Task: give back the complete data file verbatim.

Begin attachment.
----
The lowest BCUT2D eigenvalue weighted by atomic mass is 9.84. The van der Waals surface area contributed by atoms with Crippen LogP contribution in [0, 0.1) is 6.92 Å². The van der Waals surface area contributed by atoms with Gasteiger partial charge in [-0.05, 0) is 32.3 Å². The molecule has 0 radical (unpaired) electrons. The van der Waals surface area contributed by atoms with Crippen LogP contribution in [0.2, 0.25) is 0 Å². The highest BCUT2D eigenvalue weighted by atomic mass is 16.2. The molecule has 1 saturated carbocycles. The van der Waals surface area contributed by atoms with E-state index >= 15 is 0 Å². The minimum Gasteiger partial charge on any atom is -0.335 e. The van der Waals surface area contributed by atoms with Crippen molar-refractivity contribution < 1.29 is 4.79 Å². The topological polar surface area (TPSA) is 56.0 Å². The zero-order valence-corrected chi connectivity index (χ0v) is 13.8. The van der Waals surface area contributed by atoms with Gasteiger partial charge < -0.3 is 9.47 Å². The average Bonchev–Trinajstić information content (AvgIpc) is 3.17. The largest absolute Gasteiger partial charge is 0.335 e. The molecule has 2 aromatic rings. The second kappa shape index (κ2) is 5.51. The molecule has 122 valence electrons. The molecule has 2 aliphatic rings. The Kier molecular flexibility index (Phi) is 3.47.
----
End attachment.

The lowest BCUT2D eigenvalue weighted by atomic mass is 9.84. The van der Waals surface area contributed by atoms with Crippen LogP contribution in [0, 0.1) is 6.92 Å². The van der Waals surface area contributed by atoms with Gasteiger partial charge in [-0.05, 0) is 32.3 Å². The molecule has 0 radical (unpaired) electrons. The van der Waals surface area contributed by atoms with Crippen LogP contribution in [0.2, 0.25) is 0 Å². The highest BCUT2D eigenvalue weighted by atomic mass is 16.2. The molecule has 1 saturated carbocycles. The van der Waals surface area contributed by atoms with E-state index >= 15 is 0 Å². The minimum Gasteiger partial charge on any atom is -0.335 e. The van der Waals surface area contributed by atoms with Crippen molar-refractivity contribution < 1.29 is 4.79 Å². The topological polar surface area (TPSA) is 56.0 Å². The zero-order valence-corrected chi connectivity index (χ0v) is 13.8. The van der Waals surface area contributed by atoms with Gasteiger partial charge < -0.3 is 9.47 Å². The average Bonchev–Trinajstić information content (AvgIpc) is 3.17. The largest absolute Gasteiger partial charge is 0.335 e. The molecule has 2 aromatic rings. The second kappa shape index (κ2) is 5.51. The molecule has 122 valence electrons. The molecule has 2 aliphatic rings. The Kier molecular flexibility index (Phi) is 3.47.